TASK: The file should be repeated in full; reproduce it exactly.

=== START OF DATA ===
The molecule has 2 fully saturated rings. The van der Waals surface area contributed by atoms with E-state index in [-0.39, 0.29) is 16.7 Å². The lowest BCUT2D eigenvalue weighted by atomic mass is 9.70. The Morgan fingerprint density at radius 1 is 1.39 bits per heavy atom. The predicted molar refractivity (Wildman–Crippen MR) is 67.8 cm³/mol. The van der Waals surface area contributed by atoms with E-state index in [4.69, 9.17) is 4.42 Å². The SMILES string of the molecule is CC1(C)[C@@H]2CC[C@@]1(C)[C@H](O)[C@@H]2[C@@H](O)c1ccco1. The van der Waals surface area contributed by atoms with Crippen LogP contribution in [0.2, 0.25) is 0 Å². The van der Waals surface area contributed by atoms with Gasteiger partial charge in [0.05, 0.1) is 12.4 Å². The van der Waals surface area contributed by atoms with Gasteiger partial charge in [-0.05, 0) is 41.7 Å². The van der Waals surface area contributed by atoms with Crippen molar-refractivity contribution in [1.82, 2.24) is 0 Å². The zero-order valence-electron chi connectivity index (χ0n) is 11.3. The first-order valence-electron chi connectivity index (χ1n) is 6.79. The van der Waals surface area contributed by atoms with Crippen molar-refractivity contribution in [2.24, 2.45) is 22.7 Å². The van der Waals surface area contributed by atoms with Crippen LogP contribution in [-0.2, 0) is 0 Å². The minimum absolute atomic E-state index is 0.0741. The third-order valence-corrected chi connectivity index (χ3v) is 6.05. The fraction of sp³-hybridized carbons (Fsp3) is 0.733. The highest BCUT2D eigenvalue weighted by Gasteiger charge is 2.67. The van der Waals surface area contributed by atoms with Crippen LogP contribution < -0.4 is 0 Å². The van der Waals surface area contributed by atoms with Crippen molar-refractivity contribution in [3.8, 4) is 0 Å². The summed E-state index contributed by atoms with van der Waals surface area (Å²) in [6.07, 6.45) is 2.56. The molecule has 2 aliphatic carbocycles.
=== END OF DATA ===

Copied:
The molecule has 2 fully saturated rings. The van der Waals surface area contributed by atoms with E-state index in [-0.39, 0.29) is 16.7 Å². The lowest BCUT2D eigenvalue weighted by atomic mass is 9.70. The Morgan fingerprint density at radius 1 is 1.39 bits per heavy atom. The predicted molar refractivity (Wildman–Crippen MR) is 67.8 cm³/mol. The van der Waals surface area contributed by atoms with E-state index in [4.69, 9.17) is 4.42 Å². The SMILES string of the molecule is CC1(C)[C@@H]2CC[C@@]1(C)[C@H](O)[C@@H]2[C@@H](O)c1ccco1. The van der Waals surface area contributed by atoms with Crippen LogP contribution in [0.2, 0.25) is 0 Å². The van der Waals surface area contributed by atoms with Gasteiger partial charge in [0.05, 0.1) is 12.4 Å². The van der Waals surface area contributed by atoms with Gasteiger partial charge in [-0.05, 0) is 41.7 Å². The van der Waals surface area contributed by atoms with Crippen molar-refractivity contribution in [1.82, 2.24) is 0 Å². The zero-order valence-electron chi connectivity index (χ0n) is 11.3. The first-order valence-electron chi connectivity index (χ1n) is 6.79. The van der Waals surface area contributed by atoms with Crippen molar-refractivity contribution in [2.24, 2.45) is 22.7 Å². The van der Waals surface area contributed by atoms with Crippen LogP contribution in [-0.2, 0) is 0 Å². The minimum absolute atomic E-state index is 0.0741. The third-order valence-corrected chi connectivity index (χ3v) is 6.05. The fraction of sp³-hybridized carbons (Fsp3) is 0.733. The highest BCUT2D eigenvalue weighted by Gasteiger charge is 2.67. The van der Waals surface area contributed by atoms with Crippen LogP contribution < -0.4 is 0 Å². The van der Waals surface area contributed by atoms with Crippen molar-refractivity contribution in [3.8, 4) is 0 Å². The summed E-state index contributed by atoms with van der Waals surface area (Å²) in [6.07, 6.45) is 2.56. The molecule has 2 aliphatic carbocycles.